10/5/2004     Failure – Operation failed.
10/6/2004     Success – Operation succeeded.
10/7/2004     Failure – Operation failed.
10/8/2004     Failure – Operation failed.

If that’s the case, then checking to see the value of the first 7 characters in each line won’t do you much good; you need to check to see if the word Failure appears anywhere within the line. But that’s all right; you can just use the VBScript function InStr. With InStr you pass it two parameters: the string to search (the variable strLine) and the item to search for the word Failure). InStr will respond by telling you the character position at which the word Failure begins. For example, in this line the word Failure begins at character 15, so InStr returns a 15:

10/5/2004     Failure – Operation failed.

If the search term can’t be found in the string, then IntStr returns a 0. Therefore, we just use InStr to search each line for the word Failure. If InStr is greater than 0, that means the word was found, and we add the line to the variable strNewText. Here’s a revised Do loop that searches for the value Failure anywhere within the line:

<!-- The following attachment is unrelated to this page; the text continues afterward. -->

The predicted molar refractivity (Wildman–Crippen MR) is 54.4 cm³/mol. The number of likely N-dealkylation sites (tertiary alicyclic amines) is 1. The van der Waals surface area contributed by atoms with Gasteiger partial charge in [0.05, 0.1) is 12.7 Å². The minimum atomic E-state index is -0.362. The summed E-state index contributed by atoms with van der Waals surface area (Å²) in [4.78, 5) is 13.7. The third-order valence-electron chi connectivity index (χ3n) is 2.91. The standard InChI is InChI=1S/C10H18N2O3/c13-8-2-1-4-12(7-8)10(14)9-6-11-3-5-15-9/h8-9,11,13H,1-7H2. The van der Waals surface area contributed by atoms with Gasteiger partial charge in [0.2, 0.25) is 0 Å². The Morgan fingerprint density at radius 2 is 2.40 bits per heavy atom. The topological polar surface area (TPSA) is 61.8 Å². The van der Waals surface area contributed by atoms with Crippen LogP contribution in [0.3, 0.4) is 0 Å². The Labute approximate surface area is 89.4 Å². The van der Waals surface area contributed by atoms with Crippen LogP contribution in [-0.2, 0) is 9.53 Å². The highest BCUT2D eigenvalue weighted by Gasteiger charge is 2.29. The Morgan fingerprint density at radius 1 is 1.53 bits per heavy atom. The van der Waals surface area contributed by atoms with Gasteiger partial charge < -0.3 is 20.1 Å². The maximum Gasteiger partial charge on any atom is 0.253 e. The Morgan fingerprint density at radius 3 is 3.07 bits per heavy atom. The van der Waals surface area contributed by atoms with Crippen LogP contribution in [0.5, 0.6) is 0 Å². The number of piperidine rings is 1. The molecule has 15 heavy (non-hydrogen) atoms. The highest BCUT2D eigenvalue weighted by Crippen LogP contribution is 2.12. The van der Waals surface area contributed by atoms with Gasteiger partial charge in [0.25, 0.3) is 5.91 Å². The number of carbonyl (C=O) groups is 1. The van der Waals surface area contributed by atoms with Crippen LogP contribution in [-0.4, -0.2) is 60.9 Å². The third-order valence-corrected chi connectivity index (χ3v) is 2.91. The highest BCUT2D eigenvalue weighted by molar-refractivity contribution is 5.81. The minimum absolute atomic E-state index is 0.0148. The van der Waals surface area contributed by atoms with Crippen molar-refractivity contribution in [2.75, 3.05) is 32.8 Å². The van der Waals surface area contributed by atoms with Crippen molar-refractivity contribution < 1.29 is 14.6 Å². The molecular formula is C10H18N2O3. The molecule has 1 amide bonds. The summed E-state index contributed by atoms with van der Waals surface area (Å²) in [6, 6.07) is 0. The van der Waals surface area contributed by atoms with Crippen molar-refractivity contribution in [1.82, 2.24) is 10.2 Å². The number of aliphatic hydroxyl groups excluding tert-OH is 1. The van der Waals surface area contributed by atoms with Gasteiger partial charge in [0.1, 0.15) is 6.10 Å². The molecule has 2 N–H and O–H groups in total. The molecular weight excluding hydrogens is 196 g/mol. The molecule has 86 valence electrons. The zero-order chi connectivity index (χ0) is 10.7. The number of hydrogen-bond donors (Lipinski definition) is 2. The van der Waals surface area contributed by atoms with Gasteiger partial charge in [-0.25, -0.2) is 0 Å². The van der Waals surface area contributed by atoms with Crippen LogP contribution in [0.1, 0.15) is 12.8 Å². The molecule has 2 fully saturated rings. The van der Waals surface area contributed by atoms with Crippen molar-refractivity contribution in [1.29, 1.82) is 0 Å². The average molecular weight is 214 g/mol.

Do Until objTextFile.AtEndOfStream
    strLine = objTextFile.ReadLine
    intFailure = InStr(strLine, “Failure”)
    If intFailure > 0 Then
        strNewText = strNewText & strLine & vbCrLf
    End If

Could we have used this approach earlier? Sure. But when we know sure that the term we’re looking for will be found at the beginning of the line, we think Left is a better choice (and the Right function is best if we know for sure that the term in question appears at the end of the line). That’s because it’s at least theoretically possible to “fool” the InStr function. For example, InStr will peg this line as marking a failure, even though it actually represents a successful operation:

Success – Failure troubleshooter successfully loaded 10/1/2004.

A somewhat unlikely occurrence, sure. But why take any chances?

P.S. We know we’ll get a bunch of letters from people saying, “What about regular expressions?” Yes, regular expressions are very powerful, but they’re also a bit too complex to explain in this column. We’ll take up regular expressions sometime soon, but somewhere other than the Hey, Scripting Guy! column.